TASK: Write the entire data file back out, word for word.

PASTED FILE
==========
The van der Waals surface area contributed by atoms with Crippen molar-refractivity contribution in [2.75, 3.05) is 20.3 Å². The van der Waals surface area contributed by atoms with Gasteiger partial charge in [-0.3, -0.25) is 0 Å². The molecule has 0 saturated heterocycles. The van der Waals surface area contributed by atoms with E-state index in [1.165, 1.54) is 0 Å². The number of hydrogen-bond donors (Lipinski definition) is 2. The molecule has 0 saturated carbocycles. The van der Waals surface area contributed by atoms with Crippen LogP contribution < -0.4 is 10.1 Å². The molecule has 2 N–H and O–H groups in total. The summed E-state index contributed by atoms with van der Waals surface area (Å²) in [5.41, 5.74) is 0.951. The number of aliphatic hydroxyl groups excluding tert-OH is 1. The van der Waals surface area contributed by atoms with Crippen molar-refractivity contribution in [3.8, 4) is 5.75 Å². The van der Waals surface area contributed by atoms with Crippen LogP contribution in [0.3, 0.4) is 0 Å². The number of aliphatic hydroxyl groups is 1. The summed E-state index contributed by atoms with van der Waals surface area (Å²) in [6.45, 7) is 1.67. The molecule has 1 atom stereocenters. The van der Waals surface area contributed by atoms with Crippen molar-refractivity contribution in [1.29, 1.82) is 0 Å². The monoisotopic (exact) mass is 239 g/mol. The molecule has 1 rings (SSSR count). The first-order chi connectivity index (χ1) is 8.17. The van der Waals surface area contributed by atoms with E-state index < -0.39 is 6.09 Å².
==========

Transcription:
The van der Waals surface area contributed by atoms with Crippen molar-refractivity contribution in [2.75, 3.05) is 20.3 Å². The van der Waals surface area contributed by atoms with Gasteiger partial charge in [-0.3, -0.25) is 0 Å². The molecule has 0 saturated heterocycles. The van der Waals surface area contributed by atoms with E-state index in [1.165, 1.54) is 0 Å². The number of hydrogen-bond donors (Lipinski definition) is 2. The molecule has 0 saturated carbocycles. The van der Waals surface area contributed by atoms with Crippen LogP contribution < -0.4 is 10.1 Å². The molecule has 2 N–H and O–H groups in total. The summed E-state index contributed by atoms with van der Waals surface area (Å²) in [5.41, 5.74) is 0.951. The number of aliphatic hydroxyl groups excluding tert-OH is 1. The van der Waals surface area contributed by atoms with Crippen molar-refractivity contribution in [3.8, 4) is 5.75 Å². The van der Waals surface area contributed by atoms with Crippen LogP contribution in [0.3, 0.4) is 0 Å². The number of aliphatic hydroxyl groups is 1. The summed E-state index contributed by atoms with van der Waals surface area (Å²) in [6.45, 7) is 1.67. The molecule has 1 atom stereocenters. The van der Waals surface area contributed by atoms with Crippen molar-refractivity contribution in [1.29, 1.82) is 0 Å². The monoisotopic (exact) mass is 239 g/mol. The molecule has 1 rings (SSSR count). The first-order chi connectivity index (χ1) is 8.17. The van der Waals surface area contributed by atoms with E-state index < -0.39 is 6.09 Å².